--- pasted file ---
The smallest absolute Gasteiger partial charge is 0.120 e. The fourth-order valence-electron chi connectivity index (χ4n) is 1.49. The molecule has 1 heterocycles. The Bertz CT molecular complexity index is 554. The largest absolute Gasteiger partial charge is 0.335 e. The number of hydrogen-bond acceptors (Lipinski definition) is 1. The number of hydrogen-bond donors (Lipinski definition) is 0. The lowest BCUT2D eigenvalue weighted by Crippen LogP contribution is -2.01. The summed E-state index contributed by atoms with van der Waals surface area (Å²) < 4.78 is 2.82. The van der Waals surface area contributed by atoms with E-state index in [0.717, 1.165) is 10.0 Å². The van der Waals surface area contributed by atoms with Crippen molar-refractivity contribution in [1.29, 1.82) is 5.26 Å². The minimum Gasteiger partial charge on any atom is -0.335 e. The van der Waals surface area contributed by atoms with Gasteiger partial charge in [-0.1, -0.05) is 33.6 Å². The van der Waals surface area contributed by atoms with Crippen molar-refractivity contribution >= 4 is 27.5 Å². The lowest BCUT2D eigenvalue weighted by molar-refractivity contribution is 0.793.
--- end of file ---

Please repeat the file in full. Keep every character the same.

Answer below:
The smallest absolute Gasteiger partial charge is 0.120 e. The fourth-order valence-electron chi connectivity index (χ4n) is 1.49. The molecule has 1 heterocycles. The Bertz CT molecular complexity index is 554. The largest absolute Gasteiger partial charge is 0.335 e. The number of hydrogen-bond acceptors (Lipinski definition) is 1. The number of hydrogen-bond donors (Lipinski definition) is 0. The lowest BCUT2D eigenvalue weighted by Crippen LogP contribution is -2.01. The summed E-state index contributed by atoms with van der Waals surface area (Å²) < 4.78 is 2.82. The van der Waals surface area contributed by atoms with E-state index in [0.717, 1.165) is 10.0 Å². The van der Waals surface area contributed by atoms with Crippen molar-refractivity contribution in [1.29, 1.82) is 5.26 Å². The minimum Gasteiger partial charge on any atom is -0.335 e. The van der Waals surface area contributed by atoms with Gasteiger partial charge in [-0.1, -0.05) is 33.6 Å². The van der Waals surface area contributed by atoms with Crippen molar-refractivity contribution >= 4 is 27.5 Å². The lowest BCUT2D eigenvalue weighted by molar-refractivity contribution is 0.793.